"We sing under the rubble. We play words and melodies on the organ, create new life from them even under siege and give voice to the suffering of the camp residents," the group explains on its Facebook page. The songs, in which the torment of life without electricity, water, and food coexists with cautious optimism and an element of Palestinian nationalism, have become popular on social networks.
A Yarmouk resident told Ynet that the group's last street concert was interrupted by armed Jabhat Al-Nusra militants, who reportedly threatened the musicians. Most of them were arrested, stopped playing music or fled the camp.
In one recently released video, the pianist sings lyrics criticizing the PLO and aid missions. Al-Ahmad accuses them of being useless while the camp residents are hungry and exhausted. Hoping to spread his message to the world, Al-Ahmad broadcasts his concerts on Skype.
Reuters reported on Wednesday that IS fighters had withdrawn from most of the camp, leaving the Syrian branch of al-Qaeda in charge.
However, the camp resident who spoke to Ynet said that "Daesh (IS) has not retreated. Even now I can hear the sound of the battles." He said that when residents arrived to receive aid packages on Wednesday, armed militants seized the goods. He added that the militants have avoided contact with civilians.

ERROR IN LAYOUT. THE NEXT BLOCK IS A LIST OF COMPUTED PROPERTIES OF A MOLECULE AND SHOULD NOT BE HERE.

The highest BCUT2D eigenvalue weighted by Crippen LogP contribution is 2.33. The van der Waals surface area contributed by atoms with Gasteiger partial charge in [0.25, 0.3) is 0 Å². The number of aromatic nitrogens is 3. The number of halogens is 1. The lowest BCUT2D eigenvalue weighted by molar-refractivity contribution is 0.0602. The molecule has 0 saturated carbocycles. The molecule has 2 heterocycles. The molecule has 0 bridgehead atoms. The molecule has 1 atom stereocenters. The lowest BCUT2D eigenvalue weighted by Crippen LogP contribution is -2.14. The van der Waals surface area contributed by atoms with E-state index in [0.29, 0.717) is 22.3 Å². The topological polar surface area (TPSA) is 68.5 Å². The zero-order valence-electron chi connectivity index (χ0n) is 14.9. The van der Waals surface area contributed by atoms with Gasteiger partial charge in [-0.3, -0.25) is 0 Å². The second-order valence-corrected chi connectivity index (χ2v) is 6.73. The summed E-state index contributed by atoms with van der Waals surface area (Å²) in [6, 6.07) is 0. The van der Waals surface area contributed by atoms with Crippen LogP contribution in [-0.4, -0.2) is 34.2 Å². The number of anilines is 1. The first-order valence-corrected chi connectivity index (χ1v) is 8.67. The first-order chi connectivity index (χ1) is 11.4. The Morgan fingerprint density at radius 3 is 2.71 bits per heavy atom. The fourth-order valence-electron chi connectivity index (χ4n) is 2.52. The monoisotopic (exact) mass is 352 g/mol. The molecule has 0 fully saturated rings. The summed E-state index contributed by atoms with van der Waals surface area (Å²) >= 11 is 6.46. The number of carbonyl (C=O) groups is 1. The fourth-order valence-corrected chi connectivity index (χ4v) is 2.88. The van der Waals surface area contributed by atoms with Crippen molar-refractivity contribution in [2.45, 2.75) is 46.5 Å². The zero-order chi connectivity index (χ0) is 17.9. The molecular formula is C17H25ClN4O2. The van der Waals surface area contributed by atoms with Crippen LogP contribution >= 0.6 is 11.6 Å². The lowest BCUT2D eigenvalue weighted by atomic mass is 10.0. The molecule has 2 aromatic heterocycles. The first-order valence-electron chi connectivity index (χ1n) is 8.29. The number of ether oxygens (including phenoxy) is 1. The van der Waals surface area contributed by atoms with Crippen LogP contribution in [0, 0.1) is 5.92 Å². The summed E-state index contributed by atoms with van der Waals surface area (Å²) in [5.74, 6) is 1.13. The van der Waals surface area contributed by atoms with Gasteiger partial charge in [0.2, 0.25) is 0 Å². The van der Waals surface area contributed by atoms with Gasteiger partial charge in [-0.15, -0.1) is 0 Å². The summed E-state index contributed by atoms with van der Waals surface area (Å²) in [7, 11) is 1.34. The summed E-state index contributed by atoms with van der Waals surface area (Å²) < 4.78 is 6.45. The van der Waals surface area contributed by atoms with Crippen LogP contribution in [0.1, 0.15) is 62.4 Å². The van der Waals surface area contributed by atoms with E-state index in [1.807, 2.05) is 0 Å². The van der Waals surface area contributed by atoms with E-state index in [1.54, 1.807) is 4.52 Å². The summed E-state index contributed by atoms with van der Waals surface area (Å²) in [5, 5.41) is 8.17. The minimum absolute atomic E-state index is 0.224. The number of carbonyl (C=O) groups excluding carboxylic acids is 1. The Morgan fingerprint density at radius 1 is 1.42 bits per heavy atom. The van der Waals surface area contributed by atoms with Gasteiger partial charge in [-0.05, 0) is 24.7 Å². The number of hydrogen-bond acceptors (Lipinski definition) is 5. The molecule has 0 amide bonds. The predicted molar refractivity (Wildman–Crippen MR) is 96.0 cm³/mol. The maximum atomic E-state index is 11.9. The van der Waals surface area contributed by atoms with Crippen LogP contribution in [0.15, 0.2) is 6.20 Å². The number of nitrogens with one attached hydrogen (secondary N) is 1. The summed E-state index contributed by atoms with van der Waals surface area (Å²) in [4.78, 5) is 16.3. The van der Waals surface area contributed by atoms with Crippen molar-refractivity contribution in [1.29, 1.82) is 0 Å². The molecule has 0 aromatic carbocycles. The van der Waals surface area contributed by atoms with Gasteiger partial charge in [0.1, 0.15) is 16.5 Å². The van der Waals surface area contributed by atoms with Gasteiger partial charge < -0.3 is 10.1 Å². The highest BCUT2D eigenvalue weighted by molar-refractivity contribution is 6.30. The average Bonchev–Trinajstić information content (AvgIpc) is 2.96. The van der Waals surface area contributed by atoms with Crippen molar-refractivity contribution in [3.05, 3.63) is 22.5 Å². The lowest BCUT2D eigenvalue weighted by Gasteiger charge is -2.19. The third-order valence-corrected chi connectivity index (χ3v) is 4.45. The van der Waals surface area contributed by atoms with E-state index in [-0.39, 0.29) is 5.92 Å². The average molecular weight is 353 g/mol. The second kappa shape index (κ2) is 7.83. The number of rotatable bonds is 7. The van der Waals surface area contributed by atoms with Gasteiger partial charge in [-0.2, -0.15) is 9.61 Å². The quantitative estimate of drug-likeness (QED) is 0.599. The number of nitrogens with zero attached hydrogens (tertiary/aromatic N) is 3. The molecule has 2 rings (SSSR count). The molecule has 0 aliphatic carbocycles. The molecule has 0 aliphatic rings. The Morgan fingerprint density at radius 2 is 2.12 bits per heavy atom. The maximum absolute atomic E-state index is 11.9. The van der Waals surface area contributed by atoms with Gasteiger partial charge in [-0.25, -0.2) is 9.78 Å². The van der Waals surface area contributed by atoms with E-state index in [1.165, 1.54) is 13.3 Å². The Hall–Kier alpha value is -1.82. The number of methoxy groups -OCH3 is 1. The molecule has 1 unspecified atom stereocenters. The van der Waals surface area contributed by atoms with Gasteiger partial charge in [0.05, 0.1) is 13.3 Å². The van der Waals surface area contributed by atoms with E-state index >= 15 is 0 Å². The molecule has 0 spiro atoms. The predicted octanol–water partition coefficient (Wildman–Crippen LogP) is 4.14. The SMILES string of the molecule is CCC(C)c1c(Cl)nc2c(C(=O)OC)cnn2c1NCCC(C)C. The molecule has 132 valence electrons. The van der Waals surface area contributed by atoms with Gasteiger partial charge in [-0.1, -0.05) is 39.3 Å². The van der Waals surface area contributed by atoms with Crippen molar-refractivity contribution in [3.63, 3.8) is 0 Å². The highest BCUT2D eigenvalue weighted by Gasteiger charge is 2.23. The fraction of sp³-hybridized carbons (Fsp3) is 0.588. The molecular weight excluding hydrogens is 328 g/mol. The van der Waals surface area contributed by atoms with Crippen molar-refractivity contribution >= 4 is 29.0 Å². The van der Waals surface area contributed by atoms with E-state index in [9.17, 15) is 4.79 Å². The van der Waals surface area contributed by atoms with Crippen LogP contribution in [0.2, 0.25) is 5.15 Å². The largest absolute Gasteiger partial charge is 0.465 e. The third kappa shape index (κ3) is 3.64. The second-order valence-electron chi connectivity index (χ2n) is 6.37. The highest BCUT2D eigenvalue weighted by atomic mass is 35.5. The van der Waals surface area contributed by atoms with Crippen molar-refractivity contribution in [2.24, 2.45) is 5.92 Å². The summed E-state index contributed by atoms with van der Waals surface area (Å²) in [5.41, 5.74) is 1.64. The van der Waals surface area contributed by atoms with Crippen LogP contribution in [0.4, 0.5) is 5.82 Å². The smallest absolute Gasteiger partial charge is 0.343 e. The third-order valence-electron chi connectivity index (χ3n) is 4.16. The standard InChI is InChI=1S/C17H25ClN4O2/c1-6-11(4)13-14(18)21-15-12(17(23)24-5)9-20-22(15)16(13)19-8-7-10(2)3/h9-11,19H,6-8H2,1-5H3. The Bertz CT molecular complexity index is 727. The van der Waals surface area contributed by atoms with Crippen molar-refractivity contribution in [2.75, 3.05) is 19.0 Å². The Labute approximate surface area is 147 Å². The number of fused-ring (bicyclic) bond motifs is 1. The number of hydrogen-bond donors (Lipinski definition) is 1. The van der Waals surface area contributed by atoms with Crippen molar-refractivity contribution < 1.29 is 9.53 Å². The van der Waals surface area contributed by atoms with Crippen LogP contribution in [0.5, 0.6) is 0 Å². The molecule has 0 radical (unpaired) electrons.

"They just come and go to the battle zones. Anyone who raises a weapon against them, they arrest him or his relatives, even if they're civilians. They kill and decapitate only those who fight against them, like local rebels and their relatives."
He said military intervention was not the answer. "The solution is the creation of a safe passage for us to leave Syria. Palestinian Authority President Mahmoud Abbas is the one who should demand to protect us and get us out of here."
The Syrian military has meanwhile targeted rebel-held areas of Aleppo. "Assad's planes have intensely bombed the area for five days," said a local reporter. "The Syrian regime is using different methods to crush the people that wanted to topple it. In Yarmouk people are dying of hunger because of the suffocating siege. In Aleppo people die from ground missiles and airstrikes… That's because it can't be besieged."